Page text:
Catalyst + DifferentiaEquations startup time

I am using Catalyist and DifferentialEquations to study a chemical reaction, but the startup times are somewhat annoying. I have the option, in this case, to write the ODE by hand (thus not requiring Catalyst), and I can also integrate the ODE “by hand”, and with that the complete package would be very quick to load.

Would it be possible, instead of reimplementing the ODEs and the integrator, to load only a small subset of these packages to have a reasonably fast startup time?

Or, more specifically, can I save the “reaction_network” object, at least, and then not require Catalyst anymore in the project?

Minimal working example:

module Test
  
using Catalyst
using DifferentialEquations

function __init__()
  rn = @reaction_network begin k, A --> B; end k
  ode = ODEProblem(rn,[0,0],(0,1),[0])
  s = solve(ode,p=[0,0],verbose=false)
end

end

julia> @time include("./Test.jl")
 75.207030 seconds (142.36 M allocations: 8.881 GiB, 3.66% gc time, 0.01% compilation time)
Main.Test

julia> @time include("./Test.jl")
WARNING: replacing module Test.
  0.071724 seconds (169.12 k allocations: 10.957 MiB, 92.80% compilation time)
Main.Test

If you don’t need the SDE/DDE/etc stuff from DiffEq.jl, you can just use OrdinaryDiffEq.jl, which should reduce load times significantly. Likewise, Catalyst just constructs a ReactionSystem from ModelingToolkit.jl, which you can also construct directly.

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Those are definitely good suggestions, reducing by 30s the load time.

Does it make sense to try to save the ReactionSystem object to pass it directly to the ODEProblem, without having to construct it (and require ModelingToolkit) every time?

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The code to translate a ReactionSystem into an ODEProblem lives in MTK.jl, so if you’re saving & loading a ReactionSystem, you’ll have to have MTK.jl loaded to perform that translation. If you can, save the ODEProblem instead and use remake to modify parameters as needed.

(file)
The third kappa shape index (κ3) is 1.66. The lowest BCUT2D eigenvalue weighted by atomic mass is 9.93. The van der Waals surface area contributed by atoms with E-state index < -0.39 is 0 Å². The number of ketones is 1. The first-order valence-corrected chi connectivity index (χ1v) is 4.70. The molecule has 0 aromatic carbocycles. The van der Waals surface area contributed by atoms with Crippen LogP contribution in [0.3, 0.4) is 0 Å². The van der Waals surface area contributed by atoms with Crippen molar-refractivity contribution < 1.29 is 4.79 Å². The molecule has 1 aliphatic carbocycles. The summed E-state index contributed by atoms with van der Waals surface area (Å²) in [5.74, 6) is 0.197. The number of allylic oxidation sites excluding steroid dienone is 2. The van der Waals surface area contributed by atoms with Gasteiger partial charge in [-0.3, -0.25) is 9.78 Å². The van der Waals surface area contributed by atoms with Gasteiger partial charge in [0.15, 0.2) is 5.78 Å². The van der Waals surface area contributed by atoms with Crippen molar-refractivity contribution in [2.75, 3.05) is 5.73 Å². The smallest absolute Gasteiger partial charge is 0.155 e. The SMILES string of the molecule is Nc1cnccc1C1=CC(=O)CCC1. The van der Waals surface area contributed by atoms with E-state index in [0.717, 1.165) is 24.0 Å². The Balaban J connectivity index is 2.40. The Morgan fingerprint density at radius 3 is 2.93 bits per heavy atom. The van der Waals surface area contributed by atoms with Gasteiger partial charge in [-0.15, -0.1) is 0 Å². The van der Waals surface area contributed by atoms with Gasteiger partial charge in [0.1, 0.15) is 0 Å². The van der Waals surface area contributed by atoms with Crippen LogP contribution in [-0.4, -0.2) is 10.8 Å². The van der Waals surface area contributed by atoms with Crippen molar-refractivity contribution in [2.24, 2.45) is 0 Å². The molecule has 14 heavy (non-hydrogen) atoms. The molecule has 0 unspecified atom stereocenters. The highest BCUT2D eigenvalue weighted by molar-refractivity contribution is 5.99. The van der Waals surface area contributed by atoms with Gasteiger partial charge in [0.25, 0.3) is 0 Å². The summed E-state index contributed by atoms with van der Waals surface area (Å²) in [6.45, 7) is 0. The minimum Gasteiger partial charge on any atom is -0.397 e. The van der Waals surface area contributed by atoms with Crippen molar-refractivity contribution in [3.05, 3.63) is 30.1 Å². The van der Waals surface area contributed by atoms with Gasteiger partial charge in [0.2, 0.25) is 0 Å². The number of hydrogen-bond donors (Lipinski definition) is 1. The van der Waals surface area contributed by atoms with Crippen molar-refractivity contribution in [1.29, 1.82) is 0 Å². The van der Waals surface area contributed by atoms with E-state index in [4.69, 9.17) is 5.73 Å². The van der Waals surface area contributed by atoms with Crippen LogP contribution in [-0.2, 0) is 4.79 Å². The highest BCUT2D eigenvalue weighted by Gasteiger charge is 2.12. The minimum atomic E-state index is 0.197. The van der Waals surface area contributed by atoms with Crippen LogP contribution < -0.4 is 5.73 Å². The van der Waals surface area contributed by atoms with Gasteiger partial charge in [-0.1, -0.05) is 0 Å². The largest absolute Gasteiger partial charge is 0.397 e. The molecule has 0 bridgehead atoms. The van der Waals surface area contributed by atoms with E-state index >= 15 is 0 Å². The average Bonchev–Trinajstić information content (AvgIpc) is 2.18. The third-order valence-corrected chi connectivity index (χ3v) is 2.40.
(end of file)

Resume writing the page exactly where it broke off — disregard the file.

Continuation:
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That is definitely an option. Thanks for the idea.

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Is catylist using precompile statements effectively? Part of the answer could be to just fix the load speed.

None of the packages alone is too bad. But each of them takes ~10-15s to load, and also another 20s for the first run of the solve command.

(if anything can be improved on the package side I am not in the position to say anything right now).

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I’m working on it: Reduce the first time to solve from 5 seconds to 1 second for Tsit5 by ChrisRackauckas · Pull Request #1465 · SciML/OrdinaryDiffEq.jl · GitHub

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You can do toexpr(convert(ODESystem,rn)) and it will spit out the code for generating the ODEs, or generate_function, etc.

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That is interesting. I tried that with the code below. But it is the first call to solve that is taking most of the time. Without Catalyst the startup is 10s faster, but the call to solve is taking ~30s here. Seems something is not quite right here, given that you are trying to reduce the first call to solve from 5 to 1 second?

module Test

#using Catalyst
using DifferentialEquations

function __init__()
  #rn = @reaction_network begin k, A --> B; end k
  rn_sys = begin
   var"##iv#258" = (@variables(t))[1]
   var"##sts#259" = (collect)(@variables(A(t), B(t)))
   var"##ps#260" = (collect)(@parameters(k))
   var"##eqs#261" = [(Differential(t))(A) ~ (*)(-1, k, A); (Differential(t))(B) ~ (*    )(k, A)] 
   var"##defs#262" = (Dict)()
   (ODESystem)(var"##eqs#261", var"##iv#258", var"##sts#259", var"##ps#260"; defaults = var"##defs#262", name = Symbol("##ReactionSystem#257"))
  end  
  ode = ODEProblem(rn_sys,[0,0],(0,1),[0])